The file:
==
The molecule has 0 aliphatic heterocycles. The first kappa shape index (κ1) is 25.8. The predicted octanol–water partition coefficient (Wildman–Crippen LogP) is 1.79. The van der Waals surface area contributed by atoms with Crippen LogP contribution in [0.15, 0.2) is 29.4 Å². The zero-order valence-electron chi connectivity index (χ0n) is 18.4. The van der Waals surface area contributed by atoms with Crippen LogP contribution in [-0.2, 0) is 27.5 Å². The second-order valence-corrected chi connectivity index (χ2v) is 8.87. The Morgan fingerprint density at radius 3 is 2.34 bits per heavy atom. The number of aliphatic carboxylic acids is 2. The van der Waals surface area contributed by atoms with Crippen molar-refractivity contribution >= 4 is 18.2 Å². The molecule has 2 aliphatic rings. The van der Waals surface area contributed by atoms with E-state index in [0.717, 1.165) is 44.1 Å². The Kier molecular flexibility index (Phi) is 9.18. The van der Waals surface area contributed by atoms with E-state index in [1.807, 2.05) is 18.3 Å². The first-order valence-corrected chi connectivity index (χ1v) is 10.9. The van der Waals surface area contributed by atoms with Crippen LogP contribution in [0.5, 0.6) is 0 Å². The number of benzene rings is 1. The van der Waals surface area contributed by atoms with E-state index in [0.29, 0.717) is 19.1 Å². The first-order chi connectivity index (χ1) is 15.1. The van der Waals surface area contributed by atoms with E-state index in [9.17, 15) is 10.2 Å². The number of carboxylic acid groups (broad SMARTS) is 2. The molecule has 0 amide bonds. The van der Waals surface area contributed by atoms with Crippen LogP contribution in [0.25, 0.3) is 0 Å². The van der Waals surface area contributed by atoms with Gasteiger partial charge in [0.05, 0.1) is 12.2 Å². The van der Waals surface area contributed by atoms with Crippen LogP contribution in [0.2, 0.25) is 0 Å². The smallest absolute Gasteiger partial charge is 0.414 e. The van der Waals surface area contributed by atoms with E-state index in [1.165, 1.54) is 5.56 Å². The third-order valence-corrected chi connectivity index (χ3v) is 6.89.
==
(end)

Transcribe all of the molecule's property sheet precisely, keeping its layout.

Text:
The molecule has 0 aliphatic heterocycles. The first kappa shape index (κ1) is 25.8. The predicted octanol–water partition coefficient (Wildman–Crippen LogP) is 1.79. The van der Waals surface area contributed by atoms with Crippen LogP contribution in [0.15, 0.2) is 29.4 Å². The zero-order valence-electron chi connectivity index (χ0n) is 18.4. The van der Waals surface area contributed by atoms with Crippen LogP contribution in [-0.2, 0) is 27.5 Å². The second-order valence-corrected chi connectivity index (χ2v) is 8.87. The Morgan fingerprint density at radius 3 is 2.34 bits per heavy atom. The number of aliphatic carboxylic acids is 2. The van der Waals surface area contributed by atoms with Crippen molar-refractivity contribution >= 4 is 18.2 Å². The molecule has 2 aliphatic rings. The van der Waals surface area contributed by atoms with E-state index in [0.717, 1.165) is 44.1 Å². The Kier molecular flexibility index (Phi) is 9.18. The van der Waals surface area contributed by atoms with E-state index in [1.807, 2.05) is 18.3 Å². The first-order valence-corrected chi connectivity index (χ1v) is 10.9. The van der Waals surface area contributed by atoms with Crippen LogP contribution in [0.5, 0.6) is 0 Å². The number of benzene rings is 1. The van der Waals surface area contributed by atoms with E-state index in [0.29, 0.717) is 19.1 Å². The first-order chi connectivity index (χ1) is 15.1. The van der Waals surface area contributed by atoms with E-state index in [9.17, 15) is 10.2 Å². The number of carboxylic acid groups (broad SMARTS) is 2. The molecule has 0 amide bonds. The van der Waals surface area contributed by atoms with Crippen LogP contribution in [0.25, 0.3) is 0 Å². The van der Waals surface area contributed by atoms with Gasteiger partial charge in [0.05, 0.1) is 12.2 Å². The van der Waals surface area contributed by atoms with Crippen LogP contribution in [0.2, 0.25) is 0 Å². The smallest absolute Gasteiger partial charge is 0.414 e. The van der Waals surface area contributed by atoms with E-state index in [1.165, 1.54) is 5.56 Å². The third-order valence-corrected chi connectivity index (χ3v) is 6.89.